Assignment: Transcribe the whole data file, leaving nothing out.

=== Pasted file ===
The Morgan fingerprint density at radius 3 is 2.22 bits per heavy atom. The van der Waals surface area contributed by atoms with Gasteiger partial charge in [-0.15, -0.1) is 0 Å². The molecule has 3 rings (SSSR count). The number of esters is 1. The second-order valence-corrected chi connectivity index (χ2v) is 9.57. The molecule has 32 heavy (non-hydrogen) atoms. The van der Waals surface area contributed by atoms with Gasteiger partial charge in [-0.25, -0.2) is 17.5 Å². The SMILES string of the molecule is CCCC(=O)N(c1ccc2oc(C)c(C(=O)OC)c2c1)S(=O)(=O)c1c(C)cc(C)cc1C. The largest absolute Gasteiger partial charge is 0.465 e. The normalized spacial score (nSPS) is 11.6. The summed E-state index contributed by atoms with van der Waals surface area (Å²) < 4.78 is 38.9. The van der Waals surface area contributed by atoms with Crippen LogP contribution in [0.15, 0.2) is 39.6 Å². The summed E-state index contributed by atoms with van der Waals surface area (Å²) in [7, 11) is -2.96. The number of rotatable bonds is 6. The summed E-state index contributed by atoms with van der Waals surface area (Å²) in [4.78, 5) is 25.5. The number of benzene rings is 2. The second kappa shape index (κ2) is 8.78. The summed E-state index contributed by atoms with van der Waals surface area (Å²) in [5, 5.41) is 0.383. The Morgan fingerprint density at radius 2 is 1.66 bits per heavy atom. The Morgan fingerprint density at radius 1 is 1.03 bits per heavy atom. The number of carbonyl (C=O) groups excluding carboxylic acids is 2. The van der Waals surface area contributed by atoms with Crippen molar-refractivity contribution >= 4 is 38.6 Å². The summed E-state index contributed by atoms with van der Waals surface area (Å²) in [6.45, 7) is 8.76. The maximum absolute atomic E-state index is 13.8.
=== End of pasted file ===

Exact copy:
The Morgan fingerprint density at radius 3 is 2.22 bits per heavy atom. The van der Waals surface area contributed by atoms with Gasteiger partial charge in [-0.15, -0.1) is 0 Å². The molecule has 3 rings (SSSR count). The number of esters is 1. The second-order valence-corrected chi connectivity index (χ2v) is 9.57. The molecule has 32 heavy (non-hydrogen) atoms. The van der Waals surface area contributed by atoms with Gasteiger partial charge in [-0.25, -0.2) is 17.5 Å². The SMILES string of the molecule is CCCC(=O)N(c1ccc2oc(C)c(C(=O)OC)c2c1)S(=O)(=O)c1c(C)cc(C)cc1C. The largest absolute Gasteiger partial charge is 0.465 e. The normalized spacial score (nSPS) is 11.6. The summed E-state index contributed by atoms with van der Waals surface area (Å²) < 4.78 is 38.9. The van der Waals surface area contributed by atoms with Crippen LogP contribution in [0.15, 0.2) is 39.6 Å². The summed E-state index contributed by atoms with van der Waals surface area (Å²) in [7, 11) is -2.96. The number of rotatable bonds is 6. The summed E-state index contributed by atoms with van der Waals surface area (Å²) in [4.78, 5) is 25.5. The number of benzene rings is 2. The second kappa shape index (κ2) is 8.78. The summed E-state index contributed by atoms with van der Waals surface area (Å²) in [5, 5.41) is 0.383. The Morgan fingerprint density at radius 2 is 1.66 bits per heavy atom. The Morgan fingerprint density at radius 1 is 1.03 bits per heavy atom. The number of carbonyl (C=O) groups excluding carboxylic acids is 2. The van der Waals surface area contributed by atoms with Crippen molar-refractivity contribution >= 4 is 38.6 Å². The summed E-state index contributed by atoms with van der Waals surface area (Å²) in [6.45, 7) is 8.76. The maximum absolute atomic E-state index is 13.8.